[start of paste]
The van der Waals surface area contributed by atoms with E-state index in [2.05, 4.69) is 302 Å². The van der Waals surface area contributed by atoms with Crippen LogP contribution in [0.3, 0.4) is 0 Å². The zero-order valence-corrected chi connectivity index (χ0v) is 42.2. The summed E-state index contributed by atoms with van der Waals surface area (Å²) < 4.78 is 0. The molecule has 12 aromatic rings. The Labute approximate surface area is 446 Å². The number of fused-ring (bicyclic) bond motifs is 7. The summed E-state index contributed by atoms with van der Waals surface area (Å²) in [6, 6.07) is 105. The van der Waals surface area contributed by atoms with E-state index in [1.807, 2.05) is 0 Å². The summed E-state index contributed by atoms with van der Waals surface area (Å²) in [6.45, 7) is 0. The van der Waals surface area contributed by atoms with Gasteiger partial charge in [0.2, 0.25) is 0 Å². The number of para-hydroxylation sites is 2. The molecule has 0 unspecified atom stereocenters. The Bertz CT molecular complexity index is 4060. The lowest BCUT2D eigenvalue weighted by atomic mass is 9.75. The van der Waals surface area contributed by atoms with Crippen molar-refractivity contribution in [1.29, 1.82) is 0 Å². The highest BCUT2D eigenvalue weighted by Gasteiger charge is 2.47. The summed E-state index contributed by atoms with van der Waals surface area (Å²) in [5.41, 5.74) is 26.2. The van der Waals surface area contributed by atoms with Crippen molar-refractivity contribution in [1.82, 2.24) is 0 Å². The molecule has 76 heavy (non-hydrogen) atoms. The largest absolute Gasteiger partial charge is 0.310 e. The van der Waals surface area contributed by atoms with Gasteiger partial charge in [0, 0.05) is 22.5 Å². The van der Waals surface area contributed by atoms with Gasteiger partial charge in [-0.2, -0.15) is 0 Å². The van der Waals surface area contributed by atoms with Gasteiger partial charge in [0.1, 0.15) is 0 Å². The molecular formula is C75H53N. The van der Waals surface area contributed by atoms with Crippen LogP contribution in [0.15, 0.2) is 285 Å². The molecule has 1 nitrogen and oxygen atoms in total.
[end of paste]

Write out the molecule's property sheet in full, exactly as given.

The van der Waals surface area contributed by atoms with E-state index in [2.05, 4.69) is 302 Å². The van der Waals surface area contributed by atoms with Crippen LogP contribution in [0.3, 0.4) is 0 Å². The zero-order valence-corrected chi connectivity index (χ0v) is 42.2. The summed E-state index contributed by atoms with van der Waals surface area (Å²) < 4.78 is 0. The molecule has 12 aromatic rings. The Labute approximate surface area is 446 Å². The number of fused-ring (bicyclic) bond motifs is 7. The summed E-state index contributed by atoms with van der Waals surface area (Å²) in [6, 6.07) is 105. The van der Waals surface area contributed by atoms with E-state index in [1.807, 2.05) is 0 Å². The summed E-state index contributed by atoms with van der Waals surface area (Å²) in [6.45, 7) is 0. The van der Waals surface area contributed by atoms with Gasteiger partial charge in [0.2, 0.25) is 0 Å². The number of para-hydroxylation sites is 2. The molecule has 0 unspecified atom stereocenters. The Bertz CT molecular complexity index is 4060. The lowest BCUT2D eigenvalue weighted by atomic mass is 9.75. The van der Waals surface area contributed by atoms with Crippen molar-refractivity contribution in [1.29, 1.82) is 0 Å². The highest BCUT2D eigenvalue weighted by Gasteiger charge is 2.47. The summed E-state index contributed by atoms with van der Waals surface area (Å²) in [5.41, 5.74) is 26.2. The van der Waals surface area contributed by atoms with Crippen molar-refractivity contribution in [1.82, 2.24) is 0 Å². The molecule has 76 heavy (non-hydrogen) atoms. The largest absolute Gasteiger partial charge is 0.310 e. The van der Waals surface area contributed by atoms with Gasteiger partial charge in [0, 0.05) is 22.5 Å². The van der Waals surface area contributed by atoms with Gasteiger partial charge in [-0.2, -0.15) is 0 Å². The van der Waals surface area contributed by atoms with Gasteiger partial charge in [0.1, 0.15) is 0 Å². The molecular formula is C75H53N. The van der Waals surface area contributed by atoms with Crippen LogP contribution in [0.15, 0.2) is 285 Å². The molecule has 1 nitrogen and oxygen atoms in total.